Sid Hartman
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Last season was basically make or break for Twins manager Paul Molitor. He was in the final year of a three-year contract but was working for Chief Baseball Officer Derek Falvey and General Manager Thad Levine for the first time.

Molitor led the Twins to 85 victories and the second American League wild-card spot, finishing above .500 for the second time in three seasons, and was rewarded with a new three-year deal.

Molitor also made a number of changes to his staff and over the past two years added bench coach Derek Shelton, hitting coach James Rowson, pitching coach Garvin Alston, first base coach Jeff Smith and coach Jeff Pickler to his staff.

With a squad of young standout players and some key free-agent signings such as pitchers Lance Lynn, Addison Reed and Fernando Rodney and first baseman/designated hitter Logan Morrison, expectations were extremely high this season.

So far, however, the results have been lackluster. Injuries and suspensions to key players and subpar performances from others in the lineup have led to a slow start and the Twins trailing Cleveland by 8½ games in the AL Central.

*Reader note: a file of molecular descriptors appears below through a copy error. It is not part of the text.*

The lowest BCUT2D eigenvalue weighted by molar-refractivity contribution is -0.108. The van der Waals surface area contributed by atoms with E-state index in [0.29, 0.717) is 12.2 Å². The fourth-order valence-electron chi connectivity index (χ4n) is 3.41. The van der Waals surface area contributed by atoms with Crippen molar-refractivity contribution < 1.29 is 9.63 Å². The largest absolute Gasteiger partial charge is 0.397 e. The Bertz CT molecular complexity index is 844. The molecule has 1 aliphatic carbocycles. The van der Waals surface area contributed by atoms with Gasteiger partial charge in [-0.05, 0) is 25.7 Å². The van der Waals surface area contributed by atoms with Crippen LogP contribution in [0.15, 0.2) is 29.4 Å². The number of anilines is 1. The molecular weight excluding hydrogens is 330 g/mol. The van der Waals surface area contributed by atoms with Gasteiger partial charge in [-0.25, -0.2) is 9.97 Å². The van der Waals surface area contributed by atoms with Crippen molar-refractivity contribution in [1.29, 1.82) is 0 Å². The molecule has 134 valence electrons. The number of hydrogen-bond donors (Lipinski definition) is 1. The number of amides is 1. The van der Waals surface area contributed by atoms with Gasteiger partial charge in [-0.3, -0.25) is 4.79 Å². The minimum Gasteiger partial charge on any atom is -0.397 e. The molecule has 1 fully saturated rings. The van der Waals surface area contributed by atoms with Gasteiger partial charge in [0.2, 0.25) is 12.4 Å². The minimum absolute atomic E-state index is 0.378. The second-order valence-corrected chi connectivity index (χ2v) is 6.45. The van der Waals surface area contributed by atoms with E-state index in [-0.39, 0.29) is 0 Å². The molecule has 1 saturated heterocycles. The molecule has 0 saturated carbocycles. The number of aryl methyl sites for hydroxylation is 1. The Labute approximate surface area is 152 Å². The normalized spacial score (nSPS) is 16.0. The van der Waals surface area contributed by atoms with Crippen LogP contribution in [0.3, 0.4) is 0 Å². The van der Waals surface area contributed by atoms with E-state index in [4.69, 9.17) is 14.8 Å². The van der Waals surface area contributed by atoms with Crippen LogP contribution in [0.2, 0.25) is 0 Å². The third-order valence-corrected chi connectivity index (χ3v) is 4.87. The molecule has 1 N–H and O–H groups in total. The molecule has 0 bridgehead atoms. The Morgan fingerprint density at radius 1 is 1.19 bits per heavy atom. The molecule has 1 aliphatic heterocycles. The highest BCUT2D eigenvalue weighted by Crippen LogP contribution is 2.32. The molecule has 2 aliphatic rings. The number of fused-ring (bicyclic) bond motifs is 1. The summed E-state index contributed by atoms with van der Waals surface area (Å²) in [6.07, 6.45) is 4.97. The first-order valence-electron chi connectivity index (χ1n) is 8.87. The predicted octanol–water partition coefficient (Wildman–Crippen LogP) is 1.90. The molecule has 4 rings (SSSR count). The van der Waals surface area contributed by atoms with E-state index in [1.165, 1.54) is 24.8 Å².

Molitor was asked if this has been a difficult season but said he’s more focused on day-to-day operations.

“I don’t think about it in those terms,” he said. “I think everyone realizes that the game, sometimes you’re not going to have some people for various reasons. I think your job is to focus on the people you have available to yourself and try to use them the best that you can. You can take a step back and say it has been a little challenging in the fact that we don’t have some people that we were kind of counting on at the beginning of the year, but that’s just the way it goes.”